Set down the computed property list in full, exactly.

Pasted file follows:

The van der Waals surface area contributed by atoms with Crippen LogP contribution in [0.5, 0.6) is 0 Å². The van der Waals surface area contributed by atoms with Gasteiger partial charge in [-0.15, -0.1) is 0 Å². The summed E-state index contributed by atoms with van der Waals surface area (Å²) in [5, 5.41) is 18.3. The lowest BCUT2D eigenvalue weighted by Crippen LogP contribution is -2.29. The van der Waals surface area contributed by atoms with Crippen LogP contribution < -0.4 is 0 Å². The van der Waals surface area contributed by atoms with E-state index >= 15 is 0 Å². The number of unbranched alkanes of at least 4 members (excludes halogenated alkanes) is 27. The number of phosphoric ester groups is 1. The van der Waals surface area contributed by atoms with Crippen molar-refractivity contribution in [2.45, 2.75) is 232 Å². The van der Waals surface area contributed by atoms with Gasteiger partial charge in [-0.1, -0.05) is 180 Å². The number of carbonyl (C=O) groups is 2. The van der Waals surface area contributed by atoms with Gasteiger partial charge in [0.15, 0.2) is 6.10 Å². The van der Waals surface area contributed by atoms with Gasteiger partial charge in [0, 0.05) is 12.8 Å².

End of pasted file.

The van der Waals surface area contributed by atoms with Crippen LogP contribution in [0.5, 0.6) is 0 Å². The van der Waals surface area contributed by atoms with Gasteiger partial charge in [-0.15, -0.1) is 0 Å². The summed E-state index contributed by atoms with van der Waals surface area (Å²) in [5, 5.41) is 18.3. The lowest BCUT2D eigenvalue weighted by Crippen LogP contribution is -2.29. The van der Waals surface area contributed by atoms with Crippen LogP contribution < -0.4 is 0 Å². The van der Waals surface area contributed by atoms with E-state index >= 15 is 0 Å². The number of unbranched alkanes of at least 4 members (excludes halogenated alkanes) is 27. The number of phosphoric ester groups is 1. The van der Waals surface area contributed by atoms with Crippen molar-refractivity contribution in [2.45, 2.75) is 232 Å². The van der Waals surface area contributed by atoms with Gasteiger partial charge in [-0.1, -0.05) is 180 Å². The number of carbonyl (C=O) groups is 2. The van der Waals surface area contributed by atoms with Gasteiger partial charge in [0.15, 0.2) is 6.10 Å². The van der Waals surface area contributed by atoms with Gasteiger partial charge in [0, 0.05) is 12.8 Å².